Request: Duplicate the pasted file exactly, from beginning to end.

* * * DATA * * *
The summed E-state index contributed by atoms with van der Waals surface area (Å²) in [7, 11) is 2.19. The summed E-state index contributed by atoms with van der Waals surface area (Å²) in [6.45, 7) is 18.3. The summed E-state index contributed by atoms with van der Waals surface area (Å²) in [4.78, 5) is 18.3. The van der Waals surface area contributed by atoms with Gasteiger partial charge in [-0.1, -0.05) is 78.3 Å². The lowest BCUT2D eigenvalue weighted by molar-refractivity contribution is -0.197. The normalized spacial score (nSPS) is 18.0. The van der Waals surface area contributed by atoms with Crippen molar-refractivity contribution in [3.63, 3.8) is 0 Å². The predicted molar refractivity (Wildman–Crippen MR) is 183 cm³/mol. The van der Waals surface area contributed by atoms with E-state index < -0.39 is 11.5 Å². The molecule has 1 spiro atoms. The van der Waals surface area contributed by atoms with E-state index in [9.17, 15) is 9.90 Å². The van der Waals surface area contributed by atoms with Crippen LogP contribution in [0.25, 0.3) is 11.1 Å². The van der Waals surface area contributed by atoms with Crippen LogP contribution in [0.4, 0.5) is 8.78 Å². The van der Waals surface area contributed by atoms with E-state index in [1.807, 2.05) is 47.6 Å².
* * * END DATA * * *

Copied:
The summed E-state index contributed by atoms with van der Waals surface area (Å²) in [7, 11) is 2.19. The summed E-state index contributed by atoms with van der Waals surface area (Å²) in [6.45, 7) is 18.3. The summed E-state index contributed by atoms with van der Waals surface area (Å²) in [4.78, 5) is 18.3. The van der Waals surface area contributed by atoms with Gasteiger partial charge in [-0.1, -0.05) is 78.3 Å². The lowest BCUT2D eigenvalue weighted by molar-refractivity contribution is -0.197. The normalized spacial score (nSPS) is 18.0. The van der Waals surface area contributed by atoms with Crippen molar-refractivity contribution in [3.63, 3.8) is 0 Å². The predicted molar refractivity (Wildman–Crippen MR) is 183 cm³/mol. The van der Waals surface area contributed by atoms with E-state index < -0.39 is 11.5 Å². The molecule has 1 spiro atoms. The van der Waals surface area contributed by atoms with E-state index in [9.17, 15) is 9.90 Å². The van der Waals surface area contributed by atoms with Crippen LogP contribution in [0.25, 0.3) is 11.1 Å². The van der Waals surface area contributed by atoms with Crippen LogP contribution in [0.4, 0.5) is 8.78 Å². The van der Waals surface area contributed by atoms with E-state index in [1.807, 2.05) is 47.6 Å².